Those Were The Days - Purdue
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Still haven't given Detlef a byline yet. I mean, if you do that, there's the risk of a 3:00 am Ron Guenther rant that I don't discover until I wake up. So I'll keep intro-ing his posts under my byline. Today's post: back to 1965 and Grabo vs. Griese. Illinois, at home, with #6 in town, on national TV. Here's Detlef:
Illinois looks to defend The Cannon Trophy which it won in a nasty rainstorm last year in West Lafayette. I thoroughly enjoyed watching the Illini team sliding on the slick Purdue turf after the win and using The Cannon as a mock handgun. Anyhow, today's tale recalls when Illinois knocked off a highly ranked Purdue team.
October 30, 1965: Purdue entered the game ranked sixth after a tough four-point defeat to #2 Michigan State. Illinois entered the game 3-3 under head coach Pete Elliott. Quarterback Bob Griese led the Boilermakers while fullback Jim "Grabo" Grabowski (still an Illini legend for all of his years in the radio booth) led the Fighting Illini. A crowd of 59,507 on Dad's Day watched the action at Memorial Stadium as did a rare national television audience.
Midway through the first quarter, after a Boilermaker punt, Illini quarterback Fred Custardo methodically moved his offensive unit down the field on a 71-yard touchdown drive. Powerful running from Grabowski, Sam Price and Ron Bess, plus the pass-catching talents of John Wright got Illinois on the board with just 57 seconds left in the first quarter.
A punting battle ensued during most of the second quarter, including a coffin corner punt by Griese that pinned the Illini down on their own 5-yard line. A 35-yard gain around right end by Grabowski gave Illinois some breathing room and then Custardo and Wright went to work, connecting on a 44-yard gain. With only 20 seconds left in the half but near the end zone, Custardo overthrew Bess in the right flat. This stopped the clock for one final try.
Despite heavy defensive pressure from Purdue, Custardo targeted Bess again on the very same pattern. This time the Bloomington sophomore made a marvelous diving catch just inches into the end zone. Although Custardo's extra point attempt banged off the upright, the Illini enjoyed a 13-0 lead at intermission. Illinois had 256 yards of offense in the first half!
The second half should be called "The Bo Batchelder Show." The 213-pound Illini junior defensive end from Peoria Heights admits it was a day he says he'll never forget.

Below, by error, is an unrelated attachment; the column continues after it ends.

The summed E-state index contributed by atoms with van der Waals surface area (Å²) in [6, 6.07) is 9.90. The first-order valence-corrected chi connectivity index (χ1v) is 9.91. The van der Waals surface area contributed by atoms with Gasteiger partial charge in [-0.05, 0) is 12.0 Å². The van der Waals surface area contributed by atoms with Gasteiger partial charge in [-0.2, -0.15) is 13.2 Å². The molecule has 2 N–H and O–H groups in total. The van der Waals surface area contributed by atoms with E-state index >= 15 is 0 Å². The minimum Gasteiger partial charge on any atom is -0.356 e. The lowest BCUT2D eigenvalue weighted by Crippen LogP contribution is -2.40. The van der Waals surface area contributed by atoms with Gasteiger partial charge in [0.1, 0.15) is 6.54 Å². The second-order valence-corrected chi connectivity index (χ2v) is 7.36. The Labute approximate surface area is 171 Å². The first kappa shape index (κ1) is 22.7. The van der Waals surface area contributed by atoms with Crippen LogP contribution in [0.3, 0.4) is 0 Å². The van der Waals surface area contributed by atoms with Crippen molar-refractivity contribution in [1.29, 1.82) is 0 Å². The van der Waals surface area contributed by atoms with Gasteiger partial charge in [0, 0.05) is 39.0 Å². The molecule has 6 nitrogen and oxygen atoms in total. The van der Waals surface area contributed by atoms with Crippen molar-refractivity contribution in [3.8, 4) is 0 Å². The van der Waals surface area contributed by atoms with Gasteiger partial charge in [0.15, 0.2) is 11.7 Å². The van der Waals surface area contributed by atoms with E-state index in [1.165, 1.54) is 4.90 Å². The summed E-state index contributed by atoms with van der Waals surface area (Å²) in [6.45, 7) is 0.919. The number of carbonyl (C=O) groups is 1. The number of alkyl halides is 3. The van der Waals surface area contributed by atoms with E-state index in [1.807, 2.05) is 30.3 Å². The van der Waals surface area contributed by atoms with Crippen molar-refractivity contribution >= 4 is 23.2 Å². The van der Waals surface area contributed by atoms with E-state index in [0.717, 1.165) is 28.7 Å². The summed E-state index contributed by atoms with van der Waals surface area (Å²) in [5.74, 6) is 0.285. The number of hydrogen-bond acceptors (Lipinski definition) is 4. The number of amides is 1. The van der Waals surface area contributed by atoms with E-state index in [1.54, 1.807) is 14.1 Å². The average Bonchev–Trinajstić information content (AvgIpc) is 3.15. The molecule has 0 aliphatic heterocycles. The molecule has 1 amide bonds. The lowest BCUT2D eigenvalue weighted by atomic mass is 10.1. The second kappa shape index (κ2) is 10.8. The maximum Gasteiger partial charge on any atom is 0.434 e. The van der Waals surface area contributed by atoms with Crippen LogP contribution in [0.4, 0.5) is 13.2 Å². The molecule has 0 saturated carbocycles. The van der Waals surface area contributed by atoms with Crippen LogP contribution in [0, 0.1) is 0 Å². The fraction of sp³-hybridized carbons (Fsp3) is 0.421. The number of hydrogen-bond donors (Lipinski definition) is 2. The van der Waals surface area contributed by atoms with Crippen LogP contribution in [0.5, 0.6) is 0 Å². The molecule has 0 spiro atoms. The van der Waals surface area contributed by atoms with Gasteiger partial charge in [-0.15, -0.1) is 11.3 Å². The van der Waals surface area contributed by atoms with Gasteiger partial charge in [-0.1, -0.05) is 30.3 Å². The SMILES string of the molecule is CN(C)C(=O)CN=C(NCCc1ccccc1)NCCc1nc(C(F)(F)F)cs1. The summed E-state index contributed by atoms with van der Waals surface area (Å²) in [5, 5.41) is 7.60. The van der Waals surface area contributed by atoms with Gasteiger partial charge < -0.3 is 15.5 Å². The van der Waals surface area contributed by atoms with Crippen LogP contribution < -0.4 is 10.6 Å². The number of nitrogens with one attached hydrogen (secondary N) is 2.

"The night before a big game, I always dreamed about a day when something goes right," Batchelder recalled recently from his home in North Carolina. "If you're a defensive end, you're thinking about picking off a pass and heading in the other direction. It happened to come true for me that day."
First, he recovered a Randy Minniear fumble after Don Hansen knocked the ball loose from the Purdue fullback's grasp. Unfortunately, an offensive penalty ruined Illinois's great scoring opportunity. Next Batchelder intercepted a Griese pass on the Boilermaker 30-yard line and returned it to the 11-yard line. However, an offensive penalty intervened and Custardo missed a chip-shot field goal from the 25.
Finally, midway through the fourth quarter, Batchelder made the signature play of his career. We'll let the Mike Pearson article (linked below) take it from there:
"I do remember that one pretty well," he said. "We were down on the 8-yard line. Griese came out and around the end and he had all the options. He could pitch it, he could throw it, or he could run it. So he and I were by ourselves as he was coming around my side, and he began to pump the ball. I'm bearing down on him and I grabbed his wrist, bent his arm behind him, took the ball from him, pushed him out of bounds, and started heading down toward our end zone. It was a long way away."
Despite a bum knee, strapped with a brace, Batchelder plodded south for 55 yards."I ran to the 25-yard line and got tackled from behind," he said. "Guess who tackled me? Bob Griese. I'm totally out of breath at this point. I get up and begin to walk across the field, then Sam Price runs and jumps on me, so now I'm carrying his 210 pounds, too. While the crowd is still standing and cheering, on the very next play, Fred immediately throws a 25-yard touchdown pass to Johnny Wright. So people seem to never remember that I didn't make it all the way. They always give me an additional 25 yards credit for which I don't deserve." The touchdown iced the Illini victory, 21-0.
Purdue head coach Jack Mollenkopf offered high praise for the Illinois defense. "Illinois took us apart on the line. It was the roughest pass rush we've seen." However, most of the postgame quotes raved about Bo Batchelder. "Bo's unreal!" said Illinois wide receiver Craig Timko. "You have to single him out," said Coach Pete Elliott. "He intercepted two passes, recovered a fumble and stole the ball from Bob Griese." Coach Mollenkopf thought Batchelder was a senior. When informed that Batchelder was a junior, the coach moaned and said, in a barely audible voice, "…for God's sake….."
Sources: "Purdue Coach Praises Illinois Linemen" by Ed Gillman.
Daily Illini: November 2, 1965. "Batchelder Subject of Praise in Postgame Conversation" by Mike Imrem. Id.
"Upstaging Bob Griese" by Mike Pearson. FightingIllini.com: October 24, 2019.